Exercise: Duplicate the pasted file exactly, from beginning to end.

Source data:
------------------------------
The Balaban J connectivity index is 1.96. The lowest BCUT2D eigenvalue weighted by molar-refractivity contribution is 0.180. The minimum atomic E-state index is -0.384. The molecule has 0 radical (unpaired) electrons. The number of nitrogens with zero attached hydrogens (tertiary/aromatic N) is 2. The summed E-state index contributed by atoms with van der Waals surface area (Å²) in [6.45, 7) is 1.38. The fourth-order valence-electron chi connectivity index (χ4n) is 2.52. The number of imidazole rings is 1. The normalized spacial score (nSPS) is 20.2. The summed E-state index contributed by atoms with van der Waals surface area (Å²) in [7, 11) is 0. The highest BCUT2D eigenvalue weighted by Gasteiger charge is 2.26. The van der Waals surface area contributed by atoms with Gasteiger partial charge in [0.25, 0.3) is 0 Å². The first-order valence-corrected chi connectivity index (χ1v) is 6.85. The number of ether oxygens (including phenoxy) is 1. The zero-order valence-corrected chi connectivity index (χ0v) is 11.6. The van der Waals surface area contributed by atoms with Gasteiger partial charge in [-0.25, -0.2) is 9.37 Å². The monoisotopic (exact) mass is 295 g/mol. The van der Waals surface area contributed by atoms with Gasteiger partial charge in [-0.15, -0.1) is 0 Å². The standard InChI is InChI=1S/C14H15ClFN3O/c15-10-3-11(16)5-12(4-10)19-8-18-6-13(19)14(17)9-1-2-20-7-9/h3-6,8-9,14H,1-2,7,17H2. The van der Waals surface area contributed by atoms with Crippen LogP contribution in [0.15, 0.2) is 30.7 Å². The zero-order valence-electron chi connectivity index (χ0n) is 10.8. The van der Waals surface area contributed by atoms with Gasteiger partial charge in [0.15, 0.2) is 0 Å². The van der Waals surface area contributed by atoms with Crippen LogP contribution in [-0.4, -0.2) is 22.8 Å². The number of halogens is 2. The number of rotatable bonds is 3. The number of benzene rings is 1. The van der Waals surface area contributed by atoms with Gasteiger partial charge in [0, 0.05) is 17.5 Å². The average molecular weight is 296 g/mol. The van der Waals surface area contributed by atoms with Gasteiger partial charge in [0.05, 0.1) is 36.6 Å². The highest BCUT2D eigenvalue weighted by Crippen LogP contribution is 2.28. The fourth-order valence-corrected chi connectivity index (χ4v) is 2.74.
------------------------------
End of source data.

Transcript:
The Balaban J connectivity index is 1.96. The lowest BCUT2D eigenvalue weighted by molar-refractivity contribution is 0.180. The minimum atomic E-state index is -0.384. The molecule has 0 radical (unpaired) electrons. The number of nitrogens with zero attached hydrogens (tertiary/aromatic N) is 2. The summed E-state index contributed by atoms with van der Waals surface area (Å²) in [6.45, 7) is 1.38. The fourth-order valence-electron chi connectivity index (χ4n) is 2.52. The number of imidazole rings is 1. The normalized spacial score (nSPS) is 20.2. The summed E-state index contributed by atoms with van der Waals surface area (Å²) in [7, 11) is 0. The highest BCUT2D eigenvalue weighted by Gasteiger charge is 2.26. The van der Waals surface area contributed by atoms with Gasteiger partial charge in [0.25, 0.3) is 0 Å². The first-order valence-corrected chi connectivity index (χ1v) is 6.85. The number of ether oxygens (including phenoxy) is 1. The zero-order valence-corrected chi connectivity index (χ0v) is 11.6. The van der Waals surface area contributed by atoms with Gasteiger partial charge in [-0.25, -0.2) is 9.37 Å². The monoisotopic (exact) mass is 295 g/mol. The van der Waals surface area contributed by atoms with Gasteiger partial charge in [-0.15, -0.1) is 0 Å². The standard InChI is InChI=1S/C14H15ClFN3O/c15-10-3-11(16)5-12(4-10)19-8-18-6-13(19)14(17)9-1-2-20-7-9/h3-6,8-9,14H,1-2,7,17H2. The van der Waals surface area contributed by atoms with Crippen LogP contribution in [0.15, 0.2) is 30.7 Å². The zero-order valence-electron chi connectivity index (χ0n) is 10.8. The van der Waals surface area contributed by atoms with Gasteiger partial charge in [0.15, 0.2) is 0 Å². The van der Waals surface area contributed by atoms with Crippen LogP contribution in [-0.4, -0.2) is 22.8 Å². The number of halogens is 2. The number of rotatable bonds is 3. The number of benzene rings is 1. The van der Waals surface area contributed by atoms with Gasteiger partial charge in [0, 0.05) is 17.5 Å². The average molecular weight is 296 g/mol. The van der Waals surface area contributed by atoms with Gasteiger partial charge in [0.05, 0.1) is 36.6 Å². The highest BCUT2D eigenvalue weighted by Crippen LogP contribution is 2.28. The fourth-order valence-corrected chi connectivity index (χ4v) is 2.74.